a. Stop selling red-eared terrapin hatchlings in Singapore
Data from the Agri-food and Veterinary Authority of Singapore (AVA), the statutory board in charge of the import and sales of red-eared terrapin, showed that more than one million juvenile terrapins were imported in 2007, a 40% increase from 2001.
A study in 2009 showed that 44% of terrapin owners end up being releasing their pets into the wild.
Many people buy terrapins when they are young, small and green. If you don’t want one that’s older and not as cute, then perhaps you shouldn’t be owning one in the first place. Period.
b. Increase the cost price for red-eared terrapins in Singapore
Terrapin’s going rate is about $2 to $5 at a local pet shop, which is too cheap for a creature that will outlive dogs, cats and most middle-aged human beings. I recommend that we do it the Singaporean way: Increase the price and let people bid for some sort certification to buy a terrapin. You can call this COET (Certification of Entitlement for a Terrapin).
(Another more plausible option would be to increase the licensing fees for pet shops to sell terrapins, making it less profitable for pet shops to sell them.)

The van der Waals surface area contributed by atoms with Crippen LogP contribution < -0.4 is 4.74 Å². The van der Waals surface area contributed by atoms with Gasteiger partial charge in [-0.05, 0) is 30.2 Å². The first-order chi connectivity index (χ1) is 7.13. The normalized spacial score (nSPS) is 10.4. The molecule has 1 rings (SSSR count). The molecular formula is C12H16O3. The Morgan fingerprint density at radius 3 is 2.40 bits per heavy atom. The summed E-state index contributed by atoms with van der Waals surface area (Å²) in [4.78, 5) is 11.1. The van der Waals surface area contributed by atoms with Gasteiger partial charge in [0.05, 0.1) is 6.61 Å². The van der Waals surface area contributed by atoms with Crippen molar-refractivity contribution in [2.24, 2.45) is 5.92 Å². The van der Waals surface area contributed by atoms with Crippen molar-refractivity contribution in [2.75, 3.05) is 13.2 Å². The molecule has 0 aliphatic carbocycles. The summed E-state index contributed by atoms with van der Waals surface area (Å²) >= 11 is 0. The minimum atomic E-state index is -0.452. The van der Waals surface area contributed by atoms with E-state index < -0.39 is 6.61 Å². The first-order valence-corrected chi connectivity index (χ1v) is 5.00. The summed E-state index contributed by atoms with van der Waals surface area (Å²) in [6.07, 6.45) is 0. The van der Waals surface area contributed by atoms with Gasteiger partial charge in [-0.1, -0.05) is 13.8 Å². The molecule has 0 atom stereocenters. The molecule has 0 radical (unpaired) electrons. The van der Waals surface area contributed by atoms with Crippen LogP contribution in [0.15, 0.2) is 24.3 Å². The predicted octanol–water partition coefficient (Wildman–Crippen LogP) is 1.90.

c. IUs for each terrapin
Expanding on the previous point, each terrapin shall come built in with a In-Shell Unit (IU). This IU shall have a serial number that is registered to both pet and pet owner. In the event your terrapin is found in the wild, you will be struck with a maximum fine of $10,000 or imprisoned up to 12 months.
When your red-eared terrapin finally dies, you will submit the IU back to the AVA (Agri-Food & Veterinary Authority of Singapore) to get a refund of your COET (see earlier point). In the meantime, your money won’t go to waste. It will generate interest in the form of the Chelonian Probation Fund (CPF) of around 2% to 3% per annum, subject to the market.
That ought to stop any impulse buys.
d. Cull them
Only as a last resort, we could always kill them. Just saying. I’m not asking you to run them over with your car, or go out hunting armed with a hammer. Both are equally messy and cause a world of hurt to the terrapins (and also the cleaners). A simple lethal injection is humane and painless. Leave it to the professionals.
But of course, prevention is better than cure.
If you could educate your loved ones about the possibly lifelong responsibility of looking after a terrapin, perhaps less people would buy them. Or, if you are able to convince them that setting their terrapins ‘free’ is actually pet abandonment and can endanger our local wildlife, then maybe we wouldn’t have so many of them swimming around in our waterways. They get to save their money, the terrapins won’t get cruelly abandoned and local species get to have less competition. Now, that’s what I call a win-win situation. Except for the pet shop owners, of course.
So, would you consider carefully before heading out to purchase a Leonardo, Donatello, Michelangelo or Raphael?
Who are we kidding, with those red bands on their heads, they are all Raphael!